Ikigai – small joys – past, present, future

Golden Thread

Living well with illness and ikigai is present-centred. However, that doesn’t mean we forget the past and ignore the future. Ikigai is a golden thread linking these three time spans together. Today I am the cumulative experiences of all that has gone before; some things I liked and some I didn’t. Yet, here I am, and I don’t want to trade places with anyone else. I live with my regrets and try not to repeat them. And I look forward to my future.

In this past hour,  I have been scribbling away on my computer. A friend who lives in Malaysia and whom I have not yet met in person just taped a series of exercises that I and others can use to help my/our necks. She is not the only person who has done this for me. Before writing this post, I did all the exercises she demonstrated. The process of doing the exercises prompted me to attend to what I can do in the here and now and relieved me of a certain amount of anticipatory pain. Not only did it highlight the truth that I am the beneficiary of kindness every day of my life, but it reminded me of all the everyday kindnesses that are woven into that single golden thread.

As I looked through my photos, my mind flew back into the recent past, which shored up the beautiful memories of the people on Gabriola Island and the place. Hence, the photo of Entrance Island lighthouse, just off the coast of Gabriola Island. These memories and activities become part of my repository of small joys and help carry me through both good and challenging times.

Mieko Kamiya

And let’s not forget the future. We all need something to look forward to.  I am looking forward to my road trip to the Maritimes tomorrow, where I get to spend time with my cousins and an old friend I have not seen in 60 years. And, of course, my great-granddaughters – twin girls- will be born soon. There is a program I will help teach in September and a work/leisure trip to Calgary in October. All of these things bring meaning – “a bright future,” as the mother of Ikigai -Mieko Kamiya- writes. Dr. Kamiya was one of the first academics to study ikigai extensively, and I wish that there was an English translation of her book.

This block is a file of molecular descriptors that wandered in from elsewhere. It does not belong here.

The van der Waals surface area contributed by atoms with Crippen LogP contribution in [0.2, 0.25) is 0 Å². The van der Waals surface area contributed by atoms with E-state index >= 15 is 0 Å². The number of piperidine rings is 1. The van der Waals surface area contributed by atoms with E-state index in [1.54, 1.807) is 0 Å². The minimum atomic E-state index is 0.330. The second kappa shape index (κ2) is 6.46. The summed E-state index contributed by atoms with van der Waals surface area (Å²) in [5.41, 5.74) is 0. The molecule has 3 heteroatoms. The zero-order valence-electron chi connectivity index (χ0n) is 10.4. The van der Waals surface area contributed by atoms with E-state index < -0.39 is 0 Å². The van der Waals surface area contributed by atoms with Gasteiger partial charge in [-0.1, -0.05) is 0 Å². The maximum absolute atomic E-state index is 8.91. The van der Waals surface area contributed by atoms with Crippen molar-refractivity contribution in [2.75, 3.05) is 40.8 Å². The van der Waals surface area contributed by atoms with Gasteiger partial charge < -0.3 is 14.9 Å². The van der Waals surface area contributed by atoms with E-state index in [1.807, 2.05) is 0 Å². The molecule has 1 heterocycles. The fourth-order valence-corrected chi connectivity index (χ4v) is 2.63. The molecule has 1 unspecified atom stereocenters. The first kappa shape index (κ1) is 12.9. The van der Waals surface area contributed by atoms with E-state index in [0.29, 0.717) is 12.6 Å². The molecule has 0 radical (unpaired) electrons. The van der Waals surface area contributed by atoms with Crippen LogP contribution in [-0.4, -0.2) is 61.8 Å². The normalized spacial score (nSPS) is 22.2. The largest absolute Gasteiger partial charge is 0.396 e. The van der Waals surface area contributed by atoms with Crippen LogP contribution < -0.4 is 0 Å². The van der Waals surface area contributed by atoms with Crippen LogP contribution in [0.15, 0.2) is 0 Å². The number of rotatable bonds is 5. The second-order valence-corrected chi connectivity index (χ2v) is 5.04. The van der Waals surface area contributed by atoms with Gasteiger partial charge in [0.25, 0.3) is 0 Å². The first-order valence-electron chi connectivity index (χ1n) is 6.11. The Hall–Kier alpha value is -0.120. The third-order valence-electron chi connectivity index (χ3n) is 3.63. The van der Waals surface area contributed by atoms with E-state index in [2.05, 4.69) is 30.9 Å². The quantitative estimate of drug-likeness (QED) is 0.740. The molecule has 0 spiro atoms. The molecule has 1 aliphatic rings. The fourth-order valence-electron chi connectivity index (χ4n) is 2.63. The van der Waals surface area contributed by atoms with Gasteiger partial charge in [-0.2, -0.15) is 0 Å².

Although with Ikigai and Illness, we situate it in the present and determine what we can do now, we are not independent of our past and future. The scope of our lives includes everything. We just don’t want to live in the past, nor do we simply want to dream away the future. We want to live now. Take action now, which is the only place action can happen.

PS Mind you, we can take action steps now for what we hope will happen in the future: research, make a plan, place calls, save money, fill out an application and so on.


wabi sabi

1:) I took this photo in New Brunswick a few years ago, and I look forward to seeing similar scenes again this year.

2:) “10-year dreams. 5-minute actions. Where do I want to be in 10 years? What can I do in the next 5 minutes to contribute to this outcome? James Clear (example doing my neck exercises today…)

3:) “I know now, after 50 years, that the finding/losing, forgetting/remembering, leaving/returning never stops. The whole of life is about another chance, and while we are alive, till the very end, there is always another chance.: Jeanette Winterson

4:) Thank you for stopping by on this hot day. I will see you next week from Nova Scotia. Wishing you cooling breezes. Warmly, Trudy




8 replies
    • T Boyle
      T Boyle says:

      Always- your consistency. Maybe by the time I return to Ottawa there may be fresh peach gelato. Thank you Janice. Continue to be in heaven with your new grandson. Big hugs.

  1. Blaze Ardman
    Blaze Ardman says:

    Hi Trudy — You bring so much wisdom to your beautiful reminders. Thank you. Small joys linking past, present, future. How lovely to be uplifted by you.

  2. Janet Vickers
    Janet Vickers says:

    Thank you for reminding me about time and planning and possibility. I do wonder if my life is useful to anyone and it its okay to simply entertain myself until I die. However I think being useful and contributing to the world is essential.

    • T Boyle
      T Boyle says:

      I agree dear Janet. We can change someone’s day by how we interact with them. You change people’s lives through the gift of your poetry. Having a reason to get up in the morning and doing what is important to us while making a contribution to others seems to lead to a meaningful life. Ikigai, for instance is not just about me. It’s also about what we give back. Thanks for your note. Warmly, Trudy


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